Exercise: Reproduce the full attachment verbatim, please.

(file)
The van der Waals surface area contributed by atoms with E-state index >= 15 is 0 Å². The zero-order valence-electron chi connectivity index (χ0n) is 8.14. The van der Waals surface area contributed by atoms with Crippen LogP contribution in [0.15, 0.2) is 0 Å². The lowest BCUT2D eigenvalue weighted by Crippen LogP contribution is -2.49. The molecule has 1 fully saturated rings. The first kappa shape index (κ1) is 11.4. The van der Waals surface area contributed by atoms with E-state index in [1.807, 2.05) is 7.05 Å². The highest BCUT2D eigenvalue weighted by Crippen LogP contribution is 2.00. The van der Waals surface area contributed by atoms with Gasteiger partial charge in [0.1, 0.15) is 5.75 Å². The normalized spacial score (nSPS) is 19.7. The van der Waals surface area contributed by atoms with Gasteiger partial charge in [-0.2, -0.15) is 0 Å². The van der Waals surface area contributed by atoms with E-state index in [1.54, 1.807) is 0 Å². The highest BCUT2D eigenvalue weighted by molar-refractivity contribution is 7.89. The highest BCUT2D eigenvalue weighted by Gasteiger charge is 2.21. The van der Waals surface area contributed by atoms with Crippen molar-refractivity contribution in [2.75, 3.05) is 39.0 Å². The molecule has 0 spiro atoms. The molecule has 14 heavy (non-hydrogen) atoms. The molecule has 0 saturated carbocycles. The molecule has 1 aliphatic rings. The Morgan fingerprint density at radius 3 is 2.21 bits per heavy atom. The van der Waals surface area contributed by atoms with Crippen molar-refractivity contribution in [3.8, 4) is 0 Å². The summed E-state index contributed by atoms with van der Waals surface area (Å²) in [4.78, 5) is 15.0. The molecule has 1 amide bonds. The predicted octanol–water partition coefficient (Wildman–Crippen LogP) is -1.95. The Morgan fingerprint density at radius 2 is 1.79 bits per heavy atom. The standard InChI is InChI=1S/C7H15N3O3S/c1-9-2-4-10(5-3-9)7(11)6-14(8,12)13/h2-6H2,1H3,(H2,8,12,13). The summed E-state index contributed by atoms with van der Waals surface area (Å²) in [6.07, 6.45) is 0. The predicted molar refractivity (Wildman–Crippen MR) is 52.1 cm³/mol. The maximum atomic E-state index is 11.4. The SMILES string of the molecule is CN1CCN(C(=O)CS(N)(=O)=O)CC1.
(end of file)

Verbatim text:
The van der Waals surface area contributed by atoms with E-state index >= 15 is 0 Å². The zero-order valence-electron chi connectivity index (χ0n) is 8.14. The van der Waals surface area contributed by atoms with Crippen LogP contribution in [0.15, 0.2) is 0 Å². The lowest BCUT2D eigenvalue weighted by Crippen LogP contribution is -2.49. The molecule has 1 fully saturated rings. The first kappa shape index (κ1) is 11.4. The van der Waals surface area contributed by atoms with E-state index in [1.807, 2.05) is 7.05 Å². The highest BCUT2D eigenvalue weighted by Crippen LogP contribution is 2.00. The van der Waals surface area contributed by atoms with Gasteiger partial charge in [0.1, 0.15) is 5.75 Å². The normalized spacial score (nSPS) is 19.7. The van der Waals surface area contributed by atoms with Gasteiger partial charge in [-0.2, -0.15) is 0 Å². The van der Waals surface area contributed by atoms with E-state index in [1.54, 1.807) is 0 Å². The highest BCUT2D eigenvalue weighted by molar-refractivity contribution is 7.89. The highest BCUT2D eigenvalue weighted by Gasteiger charge is 2.21. The van der Waals surface area contributed by atoms with Crippen molar-refractivity contribution in [2.75, 3.05) is 39.0 Å². The molecule has 0 spiro atoms. The molecule has 14 heavy (non-hydrogen) atoms. The molecule has 0 saturated carbocycles. The molecule has 1 aliphatic rings. The Morgan fingerprint density at radius 3 is 2.21 bits per heavy atom. The van der Waals surface area contributed by atoms with Crippen molar-refractivity contribution in [3.8, 4) is 0 Å². The summed E-state index contributed by atoms with van der Waals surface area (Å²) in [4.78, 5) is 15.0. The molecule has 1 amide bonds. The predicted octanol–water partition coefficient (Wildman–Crippen LogP) is -1.95. The Morgan fingerprint density at radius 2 is 1.79 bits per heavy atom. The standard InChI is InChI=1S/C7H15N3O3S/c1-9-2-4-10(5-3-9)7(11)6-14(8,12)13/h2-6H2,1H3,(H2,8,12,13). The summed E-state index contributed by atoms with van der Waals surface area (Å²) in [6.07, 6.45) is 0. The predicted molar refractivity (Wildman–Crippen MR) is 52.1 cm³/mol. The maximum atomic E-state index is 11.4. The SMILES string of the molecule is CN1CCN(C(=O)CS(N)(=O)=O)CC1.